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Ella West/MEDILL 

Businessman Bruce Rauner, Republican candidate for governor schmoozes with attendees at the Illinois Education Association Representative Assembly held in Chicago. Rauner squared off in debate with Gov. Pat Quinn for the first time, Friday. 

Quinn and Rauner face teachers union, trade barbs in first gubernatorial campaign debate

by Ella West
April 12, 2014

Gov. Pat Quinn and Republican challenger Bruce Rauner squared off for the first time Friday in what promises to be a combative gubernatorial race.

The debate, before some 1,300 attendees at the Illinois Education Association’s annual conference in Chicago was moderated by IEA president Cinda Klickna, a veteran teacher who took the candidates to task on issues related to funding for education and pensions.

Quinn and Rauner appealed directly to IEA members gathered at the Hilton Chicago for the three-day meeting. “I think it is very important that you not let loose a virus in Illinois,” Quinn said, referring to his opponent.  

Rauner said, “Gov. Quinn has broken his promise to you, to our voters, to our tax payers.”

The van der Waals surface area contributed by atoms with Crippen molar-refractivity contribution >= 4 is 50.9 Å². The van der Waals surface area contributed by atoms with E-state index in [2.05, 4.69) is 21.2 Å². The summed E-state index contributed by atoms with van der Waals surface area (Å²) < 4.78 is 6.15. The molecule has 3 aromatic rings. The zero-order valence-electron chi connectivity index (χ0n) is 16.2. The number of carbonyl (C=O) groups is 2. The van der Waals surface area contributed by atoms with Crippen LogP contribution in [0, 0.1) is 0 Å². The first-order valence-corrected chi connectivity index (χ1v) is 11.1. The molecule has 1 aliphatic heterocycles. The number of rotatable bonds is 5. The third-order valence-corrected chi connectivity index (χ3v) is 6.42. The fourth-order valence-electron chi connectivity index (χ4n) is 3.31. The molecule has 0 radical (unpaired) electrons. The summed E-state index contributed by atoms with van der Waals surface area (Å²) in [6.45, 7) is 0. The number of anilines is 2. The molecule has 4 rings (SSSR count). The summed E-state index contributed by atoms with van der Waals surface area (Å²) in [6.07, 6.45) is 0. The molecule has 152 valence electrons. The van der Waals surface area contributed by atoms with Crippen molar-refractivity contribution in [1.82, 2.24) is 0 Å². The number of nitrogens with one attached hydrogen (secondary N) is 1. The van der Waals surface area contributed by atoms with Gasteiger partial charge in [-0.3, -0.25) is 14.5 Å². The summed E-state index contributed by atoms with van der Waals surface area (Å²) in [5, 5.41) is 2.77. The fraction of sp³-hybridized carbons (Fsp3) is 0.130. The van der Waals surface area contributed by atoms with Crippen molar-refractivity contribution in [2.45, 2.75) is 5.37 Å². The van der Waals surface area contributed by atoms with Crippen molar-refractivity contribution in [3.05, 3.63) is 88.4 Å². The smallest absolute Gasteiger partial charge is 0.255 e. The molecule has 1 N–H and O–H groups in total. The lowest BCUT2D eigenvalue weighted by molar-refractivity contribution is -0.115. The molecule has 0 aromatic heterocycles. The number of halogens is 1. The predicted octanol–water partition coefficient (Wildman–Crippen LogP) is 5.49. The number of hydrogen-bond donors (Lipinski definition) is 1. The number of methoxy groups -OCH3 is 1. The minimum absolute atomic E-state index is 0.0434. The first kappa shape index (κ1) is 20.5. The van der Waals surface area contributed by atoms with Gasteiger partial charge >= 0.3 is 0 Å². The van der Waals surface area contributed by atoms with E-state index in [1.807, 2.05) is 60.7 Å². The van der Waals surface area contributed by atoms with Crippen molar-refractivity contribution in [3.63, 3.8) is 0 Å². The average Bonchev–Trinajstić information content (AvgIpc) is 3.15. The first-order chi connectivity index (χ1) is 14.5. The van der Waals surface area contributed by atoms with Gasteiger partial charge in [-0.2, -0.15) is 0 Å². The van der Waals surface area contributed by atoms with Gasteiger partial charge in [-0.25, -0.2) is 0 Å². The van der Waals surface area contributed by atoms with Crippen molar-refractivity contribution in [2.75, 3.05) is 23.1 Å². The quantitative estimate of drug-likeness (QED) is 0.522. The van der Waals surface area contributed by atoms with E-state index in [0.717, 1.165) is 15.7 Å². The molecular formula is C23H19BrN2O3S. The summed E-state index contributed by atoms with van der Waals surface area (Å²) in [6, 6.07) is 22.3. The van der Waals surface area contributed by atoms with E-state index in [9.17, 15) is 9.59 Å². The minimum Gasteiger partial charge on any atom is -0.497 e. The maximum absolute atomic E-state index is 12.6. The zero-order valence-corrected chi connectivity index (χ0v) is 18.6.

Moderator Klickna confronted Quinn over his controversial pension reform plan, currently the subject of a consolidated lawsuit being tried in Sangamon County Circuit Court. “I know you disagree with me,” Quinn said. “But please, don’t compare me to the almighty, compare me to the alternative over here.”

The audience booed when Rauner said he would like to move teachers into a defined contribution, 401(k)-type plan.

Quinn scored applause with his response: “A risky 401(k) plan for the teachers of Illinois? No way!”

Klickna also called out Rauner for an op-ed he wrote for the Chicago Sun-Times in which he said teachers are overpaid. Rauner denied the claim.

“I do not believe teachers should be paid less,” he said over a jeering crowd. “That op-ed is referring broadly to government workers.”

Quinn scored more points with the audience of teachers and administrators when he said, “I’m not going to ‘charter-ize’ Illinois public schools.”

Rauner’s defense of charter schools was not as popular. The crowd murmured while he said, “It’s not fair for low-income families who can’t afford to move and can’t afford to go to private school to be trapped in failing schools.”

Kathy C. Theodor, a teacher in Oswego Community Unit School District 308, said she wasn’t impressed with Rauner’s comments. “I’m not convinced of his true intentions,” she said.

She added that she is not entirely pleased with Quinn, either. “He’s gone back on his word a couple of times,” Theodor said, “but I think that he does come around to seeing the result that is best for us.

 “I think I have my mind made up. Unfortunately it’s the lesser of two evils.”